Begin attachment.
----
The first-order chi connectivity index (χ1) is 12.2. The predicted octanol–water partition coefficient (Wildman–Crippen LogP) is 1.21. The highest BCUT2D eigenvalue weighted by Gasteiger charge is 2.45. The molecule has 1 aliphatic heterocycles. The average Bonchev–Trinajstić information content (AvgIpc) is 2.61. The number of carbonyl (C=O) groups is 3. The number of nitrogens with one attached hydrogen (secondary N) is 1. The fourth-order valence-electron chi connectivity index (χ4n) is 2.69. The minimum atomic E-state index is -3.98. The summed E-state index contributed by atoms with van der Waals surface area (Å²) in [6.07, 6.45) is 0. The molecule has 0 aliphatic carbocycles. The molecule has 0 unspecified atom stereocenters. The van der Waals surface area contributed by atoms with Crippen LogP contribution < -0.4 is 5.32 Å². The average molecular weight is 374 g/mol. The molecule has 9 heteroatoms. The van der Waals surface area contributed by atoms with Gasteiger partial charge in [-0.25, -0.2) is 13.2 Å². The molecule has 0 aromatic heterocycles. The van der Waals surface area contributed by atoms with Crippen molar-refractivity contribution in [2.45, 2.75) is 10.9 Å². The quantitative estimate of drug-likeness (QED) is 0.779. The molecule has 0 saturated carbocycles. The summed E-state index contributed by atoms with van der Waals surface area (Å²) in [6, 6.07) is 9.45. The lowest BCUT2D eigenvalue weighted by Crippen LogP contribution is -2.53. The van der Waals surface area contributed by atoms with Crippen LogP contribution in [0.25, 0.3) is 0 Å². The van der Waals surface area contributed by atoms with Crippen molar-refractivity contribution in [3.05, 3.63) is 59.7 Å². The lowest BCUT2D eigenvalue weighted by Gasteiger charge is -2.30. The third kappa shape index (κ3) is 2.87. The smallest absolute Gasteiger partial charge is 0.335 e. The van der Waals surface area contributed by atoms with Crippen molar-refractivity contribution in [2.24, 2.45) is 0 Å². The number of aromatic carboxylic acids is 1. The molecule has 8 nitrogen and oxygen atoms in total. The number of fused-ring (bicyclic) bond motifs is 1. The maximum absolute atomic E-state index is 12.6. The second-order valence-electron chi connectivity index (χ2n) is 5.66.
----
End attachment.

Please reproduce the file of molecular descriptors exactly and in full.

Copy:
The first-order chi connectivity index (χ1) is 12.2. The predicted octanol–water partition coefficient (Wildman–Crippen LogP) is 1.21. The highest BCUT2D eigenvalue weighted by Gasteiger charge is 2.45. The molecule has 1 aliphatic heterocycles. The average Bonchev–Trinajstić information content (AvgIpc) is 2.61. The number of carbonyl (C=O) groups is 3. The number of nitrogens with one attached hydrogen (secondary N) is 1. The fourth-order valence-electron chi connectivity index (χ4n) is 2.69. The minimum atomic E-state index is -3.98. The summed E-state index contributed by atoms with van der Waals surface area (Å²) in [6.07, 6.45) is 0. The molecule has 0 aliphatic carbocycles. The molecule has 0 unspecified atom stereocenters. The van der Waals surface area contributed by atoms with Crippen LogP contribution < -0.4 is 5.32 Å². The average molecular weight is 374 g/mol. The molecule has 9 heteroatoms. The van der Waals surface area contributed by atoms with Gasteiger partial charge in [-0.25, -0.2) is 13.2 Å². The molecule has 0 aromatic heterocycles. The van der Waals surface area contributed by atoms with Crippen molar-refractivity contribution in [2.45, 2.75) is 10.9 Å². The quantitative estimate of drug-likeness (QED) is 0.779. The molecule has 0 saturated carbocycles. The summed E-state index contributed by atoms with van der Waals surface area (Å²) in [6, 6.07) is 9.45. The lowest BCUT2D eigenvalue weighted by Crippen LogP contribution is -2.53. The van der Waals surface area contributed by atoms with Crippen LogP contribution in [0.25, 0.3) is 0 Å². The van der Waals surface area contributed by atoms with Crippen molar-refractivity contribution in [3.05, 3.63) is 59.7 Å². The lowest BCUT2D eigenvalue weighted by Gasteiger charge is -2.30. The third kappa shape index (κ3) is 2.87. The smallest absolute Gasteiger partial charge is 0.335 e. The van der Waals surface area contributed by atoms with Crippen molar-refractivity contribution in [2.24, 2.45) is 0 Å². The number of aromatic carboxylic acids is 1. The molecule has 8 nitrogen and oxygen atoms in total. The number of fused-ring (bicyclic) bond motifs is 1. The maximum absolute atomic E-state index is 12.6. The second-order valence-electron chi connectivity index (χ2n) is 5.66.